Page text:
A particularly common reason for using the colon is to introduce information related to a phrase preceding it. The use of the colon indicates that what follows is an explanation or an elaboration on what came before. The colon can be used to connect two parts of a sentence, with the second part describing a consequence of the first.
You may use a colon to connect two sentences where the second sentence recaps, refines, or explains the first. Using the colon to separate the two parts of a sentence is less common in scholarly writing than in informal writing and novels. A colon rather than a semicolon can be used between independent clauses when the second sentence is explaining, illustrating, paraphrasing, or expanding upon the first.
A semicolon keeps the two independent clauses separated a bit, as a period would, so that we can easily identify which ideas belong in which clause. A colon can be used to separate two independent clauses when a) the second clause is directly connected with the first (not merely loosely connected) and b) the emphasis is placed on the second clause. For example, one could use a colon after an independent clause to draw attention to a list, an appositive, or a quote, and one could use it between independent clauses if the second is summarizing or explaining the first.
Colons follow independent clauses (clauses that can stand on their own as sentences) and they can be used to introduce explanation, draw attention to something, or connect ideas. Colons are used at the end of an independent clause, but what follows a colon does not have to be the full idea in itself.
Often, the use of the colon is intended to separate a word or phrase in order to emphasize or call attention to it. While it might not be used as much as a period or a comma, a colon is helpful in connecting sentences and placing emphasis on a word or phrase.
The colon has various uses, some of which include initiating a list, initiating explanation, initiating quotations, and connecting two related sentences. The colon is in some sense attached to a claim, and is used to highlight a point, to extend or explain an idea, or to introduce a quote or a list. The colon can also be used to introduce a direct quotation, especially if the quote is long.
However, Chicagos Manual of Style requires that capitalization only occur when a colon introduces a direct quote, a direct question, or two or more full sentences. For instance, according to AP style, a person should capitalize following the colon only when that word is a proper noun, or that word begins a complete sentence.
Chicago Style agrees with the part about proper nouns, but it requires two full sentences following a colon, not just one. In American English, styles vary, but capitalize the first word after a colon is best, as long as the content follows it to make two or more complete sentences. If the full phrase follows the colon, as in the previous example, authorities are divided on whether the first word should be capitalized.
Capitalize the first word following the colon if the information following the colon requires two or more complete sentences. It should also be noted that when the colon is used to separate two clauses, the first word following the colon should not be capitalized, since the words following the colon do not constitute a new sentence. Use a colon when you are using a starting phrase which can stand on its own as a full sentence, with the last sentence or clause detailing the previous idea.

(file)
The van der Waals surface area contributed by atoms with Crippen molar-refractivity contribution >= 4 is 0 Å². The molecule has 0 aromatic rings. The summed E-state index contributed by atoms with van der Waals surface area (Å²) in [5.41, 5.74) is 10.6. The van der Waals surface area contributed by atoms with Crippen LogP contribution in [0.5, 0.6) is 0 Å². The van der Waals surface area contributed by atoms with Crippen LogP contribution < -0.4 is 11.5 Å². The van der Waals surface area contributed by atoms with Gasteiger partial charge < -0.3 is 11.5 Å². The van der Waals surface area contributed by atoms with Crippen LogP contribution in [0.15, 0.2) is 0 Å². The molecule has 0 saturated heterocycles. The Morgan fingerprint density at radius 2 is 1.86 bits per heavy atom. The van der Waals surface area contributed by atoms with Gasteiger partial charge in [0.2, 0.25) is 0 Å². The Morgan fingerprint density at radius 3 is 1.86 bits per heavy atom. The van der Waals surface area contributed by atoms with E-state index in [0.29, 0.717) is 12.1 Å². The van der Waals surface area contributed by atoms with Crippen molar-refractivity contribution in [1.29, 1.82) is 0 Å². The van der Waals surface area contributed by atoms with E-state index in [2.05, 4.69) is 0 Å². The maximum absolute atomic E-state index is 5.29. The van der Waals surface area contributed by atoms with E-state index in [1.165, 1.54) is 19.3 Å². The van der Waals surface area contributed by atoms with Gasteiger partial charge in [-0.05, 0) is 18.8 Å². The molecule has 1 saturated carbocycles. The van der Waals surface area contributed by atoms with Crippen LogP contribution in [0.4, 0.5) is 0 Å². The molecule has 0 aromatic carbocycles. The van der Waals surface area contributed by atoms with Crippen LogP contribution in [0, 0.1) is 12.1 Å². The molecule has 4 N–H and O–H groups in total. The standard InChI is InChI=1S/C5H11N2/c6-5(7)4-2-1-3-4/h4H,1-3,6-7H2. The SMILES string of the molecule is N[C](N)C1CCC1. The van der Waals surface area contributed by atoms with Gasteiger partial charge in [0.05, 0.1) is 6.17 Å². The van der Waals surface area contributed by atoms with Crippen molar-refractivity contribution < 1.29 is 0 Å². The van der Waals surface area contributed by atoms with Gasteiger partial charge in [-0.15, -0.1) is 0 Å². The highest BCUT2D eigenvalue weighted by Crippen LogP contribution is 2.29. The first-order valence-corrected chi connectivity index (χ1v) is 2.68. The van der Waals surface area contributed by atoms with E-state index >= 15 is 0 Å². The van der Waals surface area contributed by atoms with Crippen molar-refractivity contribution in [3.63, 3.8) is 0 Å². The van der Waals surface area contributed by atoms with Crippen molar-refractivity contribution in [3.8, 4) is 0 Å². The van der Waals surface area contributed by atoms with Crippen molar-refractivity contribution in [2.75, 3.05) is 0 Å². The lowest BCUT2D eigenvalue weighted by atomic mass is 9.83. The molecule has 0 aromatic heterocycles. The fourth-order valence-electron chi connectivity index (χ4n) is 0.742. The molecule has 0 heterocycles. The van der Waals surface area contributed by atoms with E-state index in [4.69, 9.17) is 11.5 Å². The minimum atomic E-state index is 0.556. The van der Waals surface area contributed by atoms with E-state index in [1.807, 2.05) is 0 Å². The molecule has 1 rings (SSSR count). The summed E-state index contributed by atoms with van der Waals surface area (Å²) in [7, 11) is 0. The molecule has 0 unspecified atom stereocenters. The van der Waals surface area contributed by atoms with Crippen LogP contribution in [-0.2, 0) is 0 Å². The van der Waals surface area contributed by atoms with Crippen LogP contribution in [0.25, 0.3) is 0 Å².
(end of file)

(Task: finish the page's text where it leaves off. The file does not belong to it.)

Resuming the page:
However, it is common to use a colon after a word, phrase, or sentence halfway through the text introducing some subsequent material which is inserted mid-page. When listing items one-by-one, one-by-one, following the colon, the use of caps and ending punctuation is not necessary when using individual words or phrases prefixed with letters, numbers, or bullet points. If a single word or fragment of a sentence follows a colon, using a lowercase is generally recommended, unless the colon is followed directly by a proper noun.
Avoid using a colon before a list if it follows a verb or a preposition that normally does not require punctuation in this sentence. In contemporary English usage, the full sentence will come before the colon, and the list, description, explanation, or definition will come after. A colon is usually not followed by a capital letter in British usage, although American usage frequently chooses to use one.
A colon may be used directly following the salutation in formal letters (less formal letters will usually use a comma at that position). The colon is a punctuation mark which, when placed after a statement, signals to the reader that more information is coming. Most often, the colon functions as a leading punctuation mark, notifying the reader that the coming information supports, explains, or expands on something said before the colon.
The colon may also be used prior to quotations in running text, particularly if the quotation is long; or when it is a formal statement, or if the statement is given particular emphasis; or when an entire independent clause precedes the colon. A colon may be used when an object following a colon extends or clarifies something that came before it. A colon introduces an element or a set of elements which illustrates or reinforces the information preceding the colon.
While you could also use a semicolon or period in-between two separate, yet related, clauses, a colon is slightly more flexible than a period, while it is slightly more rigid than a semicolon. Different styles of quotation marks (such as MLA, APA, Chicago, and AMA) have slightly different rules about whether you should capitalize the first letter following the colon.